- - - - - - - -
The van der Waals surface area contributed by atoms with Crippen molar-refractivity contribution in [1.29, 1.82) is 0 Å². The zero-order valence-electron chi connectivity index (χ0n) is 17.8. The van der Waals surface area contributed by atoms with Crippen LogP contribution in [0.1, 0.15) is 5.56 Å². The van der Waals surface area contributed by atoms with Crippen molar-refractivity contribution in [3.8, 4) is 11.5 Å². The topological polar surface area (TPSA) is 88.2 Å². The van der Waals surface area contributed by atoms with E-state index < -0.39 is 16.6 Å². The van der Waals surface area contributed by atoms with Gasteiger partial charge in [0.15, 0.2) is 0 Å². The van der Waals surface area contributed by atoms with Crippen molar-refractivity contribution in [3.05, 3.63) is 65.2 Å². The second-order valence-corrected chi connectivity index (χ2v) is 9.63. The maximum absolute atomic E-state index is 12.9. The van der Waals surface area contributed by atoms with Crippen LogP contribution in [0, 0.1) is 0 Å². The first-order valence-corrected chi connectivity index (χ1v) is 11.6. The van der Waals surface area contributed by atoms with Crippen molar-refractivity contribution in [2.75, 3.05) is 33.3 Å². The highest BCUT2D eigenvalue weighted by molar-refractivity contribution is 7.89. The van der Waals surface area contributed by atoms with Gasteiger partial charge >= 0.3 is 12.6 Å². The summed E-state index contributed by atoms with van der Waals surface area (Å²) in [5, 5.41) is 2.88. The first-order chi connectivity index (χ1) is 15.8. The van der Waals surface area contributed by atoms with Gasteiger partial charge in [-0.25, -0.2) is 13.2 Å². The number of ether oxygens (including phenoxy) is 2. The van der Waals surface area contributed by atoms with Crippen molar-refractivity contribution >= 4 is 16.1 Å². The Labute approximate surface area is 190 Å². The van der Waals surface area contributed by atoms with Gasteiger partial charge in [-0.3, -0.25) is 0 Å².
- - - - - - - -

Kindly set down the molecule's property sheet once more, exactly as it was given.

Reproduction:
The van der Waals surface area contributed by atoms with Crippen molar-refractivity contribution in [1.29, 1.82) is 0 Å². The zero-order valence-electron chi connectivity index (χ0n) is 17.8. The van der Waals surface area contributed by atoms with Crippen LogP contribution in [0.1, 0.15) is 5.56 Å². The van der Waals surface area contributed by atoms with Crippen molar-refractivity contribution in [3.8, 4) is 11.5 Å². The topological polar surface area (TPSA) is 88.2 Å². The van der Waals surface area contributed by atoms with E-state index < -0.39 is 16.6 Å². The van der Waals surface area contributed by atoms with Gasteiger partial charge in [0.15, 0.2) is 0 Å². The van der Waals surface area contributed by atoms with Crippen molar-refractivity contribution in [3.05, 3.63) is 65.2 Å². The second-order valence-corrected chi connectivity index (χ2v) is 9.63. The maximum absolute atomic E-state index is 12.9. The van der Waals surface area contributed by atoms with Crippen LogP contribution in [0, 0.1) is 0 Å². The first-order valence-corrected chi connectivity index (χ1v) is 11.6. The van der Waals surface area contributed by atoms with Crippen molar-refractivity contribution in [2.75, 3.05) is 33.3 Å². The highest BCUT2D eigenvalue weighted by molar-refractivity contribution is 7.89. The van der Waals surface area contributed by atoms with Gasteiger partial charge >= 0.3 is 12.6 Å². The summed E-state index contributed by atoms with van der Waals surface area (Å²) in [5, 5.41) is 2.88. The first-order chi connectivity index (χ1) is 15.8. The van der Waals surface area contributed by atoms with Gasteiger partial charge in [-0.25, -0.2) is 13.2 Å². The number of ether oxygens (including phenoxy) is 2. The van der Waals surface area contributed by atoms with Crippen molar-refractivity contribution >= 4 is 16.1 Å². The Labute approximate surface area is 190 Å². The van der Waals surface area contributed by atoms with Gasteiger partial charge in [-0.3, -0.25) is 0 Å².